The United States on Tuesday reiterated its opposition to the Palestinian bid to upgrade its United Nations status to that of non-member observer, two days before the General Assembly was to vote on the draft resolution.
"We think it's going to be a mistake," said U.S. State Department spokeswoman Victoria Nuland.
Nuland confirmed that Israeli negotiator Isaac Molcho met with U.S. special envoy for the Middle East David Hale in Washington. She declined to provide any details about their discussions, but reiterated the U.S. administration's objection to the Palestinians' step.
"With regard to France and any other countries, we obviously disagree with our oldest ally on this issue," she said, referring to France's statement on Tuesday that it would vote in favor of Palestinian non-member status." They know that we disagree with them," she said, "but it's their sovereign decision to make how to proceed."
Nuland added: "There's no question in our mind that the Palestinians understand our position on this. We share the concern that we have not been able to move forward. It is in that spirit that we have been encouraging President Abbas to come to the negotiating table with the Israelis without preconditions. That's the way to take this forward, not in the GA."
Also on Tuesday, pro-Israel leftist lobby J Street urged the U.S. administration "to fill the diplomatic vacuum and to launch, in early 2013, a renewed and bold diplomatic initiative to achieve a two-state solution" – this, it said, instead of punishing the Palestinians by freezing its economic aid.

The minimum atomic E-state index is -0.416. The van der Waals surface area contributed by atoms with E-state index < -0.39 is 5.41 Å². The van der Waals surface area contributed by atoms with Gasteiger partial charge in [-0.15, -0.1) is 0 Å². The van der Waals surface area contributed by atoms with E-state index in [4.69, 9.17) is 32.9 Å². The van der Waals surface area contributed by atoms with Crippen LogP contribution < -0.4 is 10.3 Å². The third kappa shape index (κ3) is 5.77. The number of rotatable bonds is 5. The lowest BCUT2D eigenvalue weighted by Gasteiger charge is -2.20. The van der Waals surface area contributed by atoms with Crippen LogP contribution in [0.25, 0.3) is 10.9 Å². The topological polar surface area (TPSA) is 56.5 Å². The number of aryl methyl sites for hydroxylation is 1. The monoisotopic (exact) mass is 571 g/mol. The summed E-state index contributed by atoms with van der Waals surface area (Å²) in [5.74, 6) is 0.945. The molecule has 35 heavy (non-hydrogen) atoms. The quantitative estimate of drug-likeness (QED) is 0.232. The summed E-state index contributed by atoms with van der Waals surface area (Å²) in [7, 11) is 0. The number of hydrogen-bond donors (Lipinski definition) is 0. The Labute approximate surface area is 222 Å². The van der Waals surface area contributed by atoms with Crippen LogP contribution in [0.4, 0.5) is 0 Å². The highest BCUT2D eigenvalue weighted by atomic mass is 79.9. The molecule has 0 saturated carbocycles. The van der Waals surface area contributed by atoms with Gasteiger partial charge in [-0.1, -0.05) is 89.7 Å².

Earlier on Tuesday, an Israeli official said that American-Israeli efforts to soften the wording of the General Assembly resolution had failed.
Haaretz has learned that the push did not succeed because the Palestinians refused to add a clause to the draft that would prevent them from filing criminal charges against Israeli officials at the International Criminal Court in The Hague.
The Palestinians distributed the final draft of the General Assembly resolution early on Tuesday morning in New York and are refusing to pursue any further discussions on the matter.
Over the past two days, the United States has made attempts to alter the wording of the resolution in order to minimize the political damage that will likely result from the General Assembly vote, in which the Palestinians are expected to garner a large majority.
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